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Can Bug Spray Kill COVID?

15:00 August 31, 2020
By: Brittney Forbes

The UK's Defense Science Technology Laboratory discovered that citriodiol—a natural active ingredient found in insect repellent—can add an extra level of protection against COVID-19, as reported by The New York Post.

Britain's armed forces were told to use citriodiol as an additional protective measure to kill strains of the coronavirus; a military source told Sky News in April that there is enough evidence to consider it "a new layer of protection against COVID-19."

The troops were advised to continue to use face masks, wash their hands, and employ other means to combat the coronavirus because the repellent is not adequate on its own to prevent the spread of COVID-19. When tested on synthetic latex skin, the virus was still partially intact after a four-hour period, according to The Guardian.

Citriodiol is commonly found in the leaves of eucalyptus citriodora trees, also known as lemon eucalyptus, and is effective against insects, insect bites, and ticks.

Insect repellents containing citriodiol can help protect against the strain of the coronavirus as long as it doesn't also contain deet, which is another common active ingredient found in insect repellents.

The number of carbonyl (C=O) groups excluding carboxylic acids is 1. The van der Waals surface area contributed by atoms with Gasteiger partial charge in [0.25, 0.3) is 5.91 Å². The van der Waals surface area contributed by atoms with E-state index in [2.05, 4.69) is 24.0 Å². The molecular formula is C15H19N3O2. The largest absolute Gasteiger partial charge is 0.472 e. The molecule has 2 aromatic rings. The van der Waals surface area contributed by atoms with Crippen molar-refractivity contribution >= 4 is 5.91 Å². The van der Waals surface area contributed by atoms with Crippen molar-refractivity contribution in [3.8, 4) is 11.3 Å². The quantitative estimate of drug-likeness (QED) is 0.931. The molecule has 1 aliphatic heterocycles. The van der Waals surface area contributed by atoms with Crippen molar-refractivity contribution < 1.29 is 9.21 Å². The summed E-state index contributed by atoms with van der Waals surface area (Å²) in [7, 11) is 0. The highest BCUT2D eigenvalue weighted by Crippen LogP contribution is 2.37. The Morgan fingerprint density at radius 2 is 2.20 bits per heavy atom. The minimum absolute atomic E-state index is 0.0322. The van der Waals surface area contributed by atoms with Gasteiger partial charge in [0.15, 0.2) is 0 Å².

Citriodiol is found in Mosi-guard, Murphy's Naturals Lemon Eucalyptus Oil Insect Repellent Spray, and REPEL plant-based lemon eucalyptus insect repellent.

The renewable resource contains p-menthane-3,8-diol (PMD), which is found in low levels of essential oils, not usually exceeding 1-2 percent. The process of increasing the PMD can make citriodiol a much more powerful repellent in comparison with using the natural essential oil alone.

The managing editor of Citrefine International Ltd., Jacqueline Watson, is hopeful that the naturally sourced ingredient can eventually terminate the virus, and she wants the government to help conduct a formal testing program, according to Sky News.

"What we can say is that we do feel there is a good chance it could work against this virus, but it does, of course, need to be thoroughly tested," Watson said.

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